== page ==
Central American birds are among the most colorful and beautiful, and the birds of Belize are no exception. I took a trip to Belize a few months ago and while I did not photograph many birds I hadn’t seen before, I was able to capture some familiar, but beautiful birds in different poses and lighting situations that really did make me feel the excitement of seeing and photographing them for the first time.
The building blocks of best bird photography
In recent years more and more people have been coming to me with the question of what makes great bird photography. I’ve enjoyed talking about this topic face to face with fellow birders struggling with the challenges of photographing birds as well as seasoned wildlife photographers. As I explore the world of blogging, I am hoping I can use this platform to share my point of view and do whatever I can to help other aspiring wildlife photographers develop the skills to take the kinds of photographs they want to be able to take, photos that “wow” them.
Putting together the best bird photo
First of all, atmosphere, the quality of the light, the setting and environment are extremely important. Is the sun overhead at noon, causing harsh shadows and contrast, or is it filtering through the trees? Is the bird surrounded by beautiful flowers or leaves? Do dead leaves that have been eaten up by insects ruin the shot?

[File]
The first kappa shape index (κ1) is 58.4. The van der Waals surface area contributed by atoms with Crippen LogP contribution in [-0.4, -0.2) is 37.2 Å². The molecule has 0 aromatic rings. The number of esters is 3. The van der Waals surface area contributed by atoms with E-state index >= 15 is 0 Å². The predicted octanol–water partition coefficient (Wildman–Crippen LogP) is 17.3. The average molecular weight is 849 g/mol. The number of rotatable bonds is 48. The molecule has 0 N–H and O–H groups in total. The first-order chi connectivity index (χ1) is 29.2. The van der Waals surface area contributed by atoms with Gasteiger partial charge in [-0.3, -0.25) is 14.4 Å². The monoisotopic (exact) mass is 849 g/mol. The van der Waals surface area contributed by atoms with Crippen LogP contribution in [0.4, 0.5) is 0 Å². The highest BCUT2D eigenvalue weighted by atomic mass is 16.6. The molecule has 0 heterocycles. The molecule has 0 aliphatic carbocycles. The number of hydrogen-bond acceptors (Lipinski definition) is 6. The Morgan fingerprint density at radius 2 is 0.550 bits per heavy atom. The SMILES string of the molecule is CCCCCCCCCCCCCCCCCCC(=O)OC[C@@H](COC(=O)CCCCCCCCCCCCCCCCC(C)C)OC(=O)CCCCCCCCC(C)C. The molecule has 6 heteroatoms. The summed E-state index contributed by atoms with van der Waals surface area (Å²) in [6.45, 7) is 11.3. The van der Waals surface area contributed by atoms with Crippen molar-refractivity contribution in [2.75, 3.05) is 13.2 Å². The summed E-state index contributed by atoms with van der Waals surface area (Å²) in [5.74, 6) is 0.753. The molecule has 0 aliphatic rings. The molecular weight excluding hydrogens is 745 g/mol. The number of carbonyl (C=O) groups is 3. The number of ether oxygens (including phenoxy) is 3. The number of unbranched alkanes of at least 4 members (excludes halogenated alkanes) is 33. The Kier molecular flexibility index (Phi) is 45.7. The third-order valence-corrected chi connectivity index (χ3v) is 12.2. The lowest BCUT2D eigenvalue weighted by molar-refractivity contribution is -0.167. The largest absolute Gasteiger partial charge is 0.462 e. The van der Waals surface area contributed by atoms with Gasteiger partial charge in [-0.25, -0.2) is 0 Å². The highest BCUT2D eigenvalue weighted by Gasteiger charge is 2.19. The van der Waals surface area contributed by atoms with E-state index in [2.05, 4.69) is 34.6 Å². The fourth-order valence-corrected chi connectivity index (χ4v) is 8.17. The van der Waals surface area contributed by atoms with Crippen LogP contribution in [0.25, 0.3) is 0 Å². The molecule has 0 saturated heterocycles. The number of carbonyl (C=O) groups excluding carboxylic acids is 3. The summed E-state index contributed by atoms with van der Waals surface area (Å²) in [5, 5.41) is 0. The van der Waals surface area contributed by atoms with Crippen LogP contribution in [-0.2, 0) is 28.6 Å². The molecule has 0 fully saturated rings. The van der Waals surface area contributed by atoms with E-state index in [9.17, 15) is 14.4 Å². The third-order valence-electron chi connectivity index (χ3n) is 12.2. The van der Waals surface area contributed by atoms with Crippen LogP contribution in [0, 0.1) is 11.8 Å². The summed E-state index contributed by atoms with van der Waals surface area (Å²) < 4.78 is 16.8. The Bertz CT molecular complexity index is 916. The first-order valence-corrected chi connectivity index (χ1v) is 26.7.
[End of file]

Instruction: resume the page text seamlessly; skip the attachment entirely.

I have photographed Baltimore Orioles many times over the years, but as I photographed this one, and looked at it on the back of my camera, it truly made my heart sing. Here’s why: this photo embodies many of the key elements that make a great bird photograph. In the case of this shot of a bird that is on many lists of favorite birds, especially baseball fans from Baltimore, the light is gorgeous. The natural light of the sun falls on the bird as if it were shot in a studio. The background is uncluttered and beautiful, the branch on which he perches, clean and elegantly simple. Nothing distracts from the beauty of the bird. Also, I love the blur in this Baltimore Oriole shot. I did not further blur in Photoshop, although I suppose someone could.
How can a background make or break a photo?
Backgrounds are a key interest of mine. They should always enhance the photo and not distract. The background does not have to be one solid color. Sometimes, a myriad of colors blurred together gives a lovely painterly effect.
Overall it’s all about the subject, birds.
I’ve mentioned all the things but the bird so far, so I’m sure you’re curious about what makes the bird itself so great. To me, the most important thing is the bird’s attitude and pose. When the bird has what I call attitude, it makes the photo unique and unforgettable. This Baltimore Oriole’s personality certainly shows in this picture. He’s staring boldly at the viewer with a confident look in his eye. The bird’s eye is of utmost importance to me. The eye must be sharp and clear so that the viewer’s eye is drawn to it. This bird’s eye is razor-sharp. I am drawn to its gaze every time I look at this photo.
Consider all of these elements when you are shooting. Be patient, stop and review your pictures as you shoot. If you don’t have it, don’t walk away until you do. Keep all these elements in mind, be patient, and you’ll be sure to make some breathtaking images!